By TYLER ELLYSON
KEARNEY – Ryan Sikes is a completely different person than he was five years ago.
Yet, at the same time, he’s exactly who he’s always been.
The 18-year-old University of Nebraska at Kearney student no longer feels “hurt” and “cheated” – the emotions that often overwhelmed him before he came out in middle school. Now, he’s happy, confident and proud to be a transgender man.
“I’ve always known I was a boy and a man,” Sikes said, “but I wasn’t able to put words to it until I learned the term transgender.”
For Sikes and other members of the LGBTQIA+ community, being themselves can be difficult.
Most people don’t think twice about his gender identity now, but that wasn’t the case when Sikes was younger. He knew he was a male trapped inside a female’s body; however, the rest of the world didn’t see him that way.
“It’s really easy when you’re struggling as a trans person to hate yourself, push everybody away and just assume everybody hates you, too,” he said. “Before I came out, my relationship with my parents wasn’t that great, because I was just kind of waiting around for the worst possible scenario.”
Even though his older brother is gay, Sikes admits that breaking the news to his father was “probably the hardest thing I’ve ever done.” But the result was freeing.
“I knew that for my happiness and for my well-being and for my relationship with my parents, I had to be Ryan,” he said.
With support from his family and one of his teachers, Sikes transitioned at age 14. Although it came with literal bumps and bruises – he was beat up after being outed at school – the moment changed his life for the better.
“It was really empowering,” Sikes said. “I was the first person in my class to come out as anything. I was the trailblazer.”
Sikes, who is bisexual, entered Kearney High School with a new mindset: “This is my life and I’m going to do what I need to do to make my life happy and fulfilling.”
He was involved in several activities and organizations at KHS, including one-act play production, speech, marching band, National Honor Society and Gender Sexuality Alliance, a student-run club that brings LGBTQIA+ and allied youths together to create a support system and address issues in their school and community.
That’s also when Sikes started attending UNK events with his older brother and boyfriend. He was introduced to PRISM (formerly Queer Straight Alliance), a campus organization that promotes awareness of the LGBTQIA+ community and provides a safe, welcoming space for these students and their allies.
Sikes met other members of the LGBTQIA+ community through PRISM and developed another support system.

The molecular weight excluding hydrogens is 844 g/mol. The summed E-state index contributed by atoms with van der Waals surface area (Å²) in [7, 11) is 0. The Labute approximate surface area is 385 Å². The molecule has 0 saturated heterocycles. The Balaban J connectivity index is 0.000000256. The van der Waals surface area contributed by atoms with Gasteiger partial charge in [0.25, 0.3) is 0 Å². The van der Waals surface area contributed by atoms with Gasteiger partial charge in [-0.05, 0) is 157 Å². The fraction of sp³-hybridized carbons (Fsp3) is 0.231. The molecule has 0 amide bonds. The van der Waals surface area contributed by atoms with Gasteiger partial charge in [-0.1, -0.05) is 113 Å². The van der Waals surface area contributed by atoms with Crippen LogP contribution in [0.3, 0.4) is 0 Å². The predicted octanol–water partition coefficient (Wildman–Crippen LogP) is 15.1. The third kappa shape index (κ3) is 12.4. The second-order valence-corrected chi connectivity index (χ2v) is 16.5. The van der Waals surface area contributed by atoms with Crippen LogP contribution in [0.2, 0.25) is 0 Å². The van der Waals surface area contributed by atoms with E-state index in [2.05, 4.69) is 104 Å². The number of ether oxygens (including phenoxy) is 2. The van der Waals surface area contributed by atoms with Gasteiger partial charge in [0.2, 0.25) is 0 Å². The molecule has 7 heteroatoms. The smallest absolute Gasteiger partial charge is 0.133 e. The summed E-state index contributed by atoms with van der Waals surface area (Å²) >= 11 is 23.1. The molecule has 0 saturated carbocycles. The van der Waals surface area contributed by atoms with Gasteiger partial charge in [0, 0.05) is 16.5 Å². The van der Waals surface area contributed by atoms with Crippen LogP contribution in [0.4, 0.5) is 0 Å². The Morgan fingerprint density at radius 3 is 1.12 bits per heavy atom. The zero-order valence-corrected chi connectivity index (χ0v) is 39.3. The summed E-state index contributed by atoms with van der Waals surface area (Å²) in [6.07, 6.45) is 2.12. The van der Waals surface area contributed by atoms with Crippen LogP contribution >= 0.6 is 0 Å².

“I knew UNK was a safe space,” he said. “That was really encouraging and inspiring, and it helped me figure out what I wanted to do with my life.”
This connection also led to a scholarship offer that was too good to pass up. Sikes received the Multicultural Community Service Scholarship from UNK’s Office of Student Diversity and Inclusion, an award that covers tuition for up to four years.
Now a sophomore at UNK, Sikes is an advocate for himself and other LGBTQIA+ students. He serves as president of PRISM, an organization he hopes to grow in both size and prominence.
“I think it’s so important,” he said of the group. “LGBTQIA+ is a huge acronym and that’s a huge umbrella that covers a huge number of people. There are LGBTQIA+ people throughout this campus and we can’t just ignore that. We have to acknowledge that those students exist. And I think just acknowledging and respecting them makes a huge difference.”
Part of the Office of Student Diversity and Inclusion, PRISM creates a sense of belonging for LGBTQIA+ students and educates the entire campus through events and activities such as the annual Drag Showcase and Queer Prom. The organization also networks with other LGBTQIA+ groups across the state.
Sikes wants PRISM to be an “oasis” where LGBTQIA+ students are fully represented.
“I want people to feel welcome and I want to be much more present on campus,” he said.
Even if you don’t attend PRISM meetings or events, the art education major says it’s pretty easy to be an ally and supporter.
“Just be nice and respectful. The golden rule, you know. Treat others the way you’d like to be treated. You don’t have to agree with someone 100% to support them. I think the first step is respect.”
PRISM meets at 7 p.m. Thursdays during the school year in the Office of Student Diversity and Inclusion on the first floor of the Nebraskan Student Union. The organization is open to any UNK student.
Additional support for LGBTQIA+ students is available through the Gender and Sexuality Resource Office.
Located in Room 106 inside the student union, the office raises awareness of the issues affecting LGBTQIA+ people while promoting an ally community and affirming campus climate. It’s also part of UNK’s Safe Zone training program.
UNK’s Gender and Sexuality Resource Office can be reached at 308-865-8751 or email@example.com.
PRIDE MONTH COOKOUT
The Office of Student Diversity and Inclusion is celebrating Pride Month with a campus cookout scheduled for noon Friday (June 18) at Cope Fountain. The free event includes food, drinks and yard games. All UNK students, staff and faculty are invited to attend.